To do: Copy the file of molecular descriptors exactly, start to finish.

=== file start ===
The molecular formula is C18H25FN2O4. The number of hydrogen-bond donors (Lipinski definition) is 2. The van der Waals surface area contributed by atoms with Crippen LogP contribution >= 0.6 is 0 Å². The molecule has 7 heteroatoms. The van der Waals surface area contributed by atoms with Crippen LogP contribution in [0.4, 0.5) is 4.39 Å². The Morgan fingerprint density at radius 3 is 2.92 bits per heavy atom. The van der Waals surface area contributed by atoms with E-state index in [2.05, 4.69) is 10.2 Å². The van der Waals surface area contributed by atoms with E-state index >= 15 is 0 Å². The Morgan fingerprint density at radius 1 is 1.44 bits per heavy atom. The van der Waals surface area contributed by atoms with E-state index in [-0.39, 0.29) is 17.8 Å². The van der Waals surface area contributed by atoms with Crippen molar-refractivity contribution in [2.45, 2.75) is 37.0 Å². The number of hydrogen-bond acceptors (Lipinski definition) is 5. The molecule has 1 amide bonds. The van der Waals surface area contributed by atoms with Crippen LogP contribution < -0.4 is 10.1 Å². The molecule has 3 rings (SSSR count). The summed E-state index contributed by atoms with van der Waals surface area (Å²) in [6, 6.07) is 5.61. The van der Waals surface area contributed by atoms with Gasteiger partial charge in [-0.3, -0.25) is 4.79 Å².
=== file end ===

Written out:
The molecular formula is C18H25FN2O4. The number of hydrogen-bond donors (Lipinski definition) is 2. The van der Waals surface area contributed by atoms with Crippen LogP contribution >= 0.6 is 0 Å². The molecule has 7 heteroatoms. The van der Waals surface area contributed by atoms with Crippen LogP contribution in [0.4, 0.5) is 4.39 Å². The Morgan fingerprint density at radius 3 is 2.92 bits per heavy atom. The van der Waals surface area contributed by atoms with E-state index in [2.05, 4.69) is 10.2 Å². The van der Waals surface area contributed by atoms with E-state index >= 15 is 0 Å². The Morgan fingerprint density at radius 1 is 1.44 bits per heavy atom. The van der Waals surface area contributed by atoms with E-state index in [-0.39, 0.29) is 17.8 Å². The van der Waals surface area contributed by atoms with Crippen molar-refractivity contribution in [2.45, 2.75) is 37.0 Å². The number of hydrogen-bond acceptors (Lipinski definition) is 5. The molecule has 1 amide bonds. The van der Waals surface area contributed by atoms with Crippen LogP contribution < -0.4 is 10.1 Å². The molecule has 3 rings (SSSR count). The summed E-state index contributed by atoms with van der Waals surface area (Å²) in [6, 6.07) is 5.61. The van der Waals surface area contributed by atoms with Gasteiger partial charge in [-0.3, -0.25) is 4.79 Å².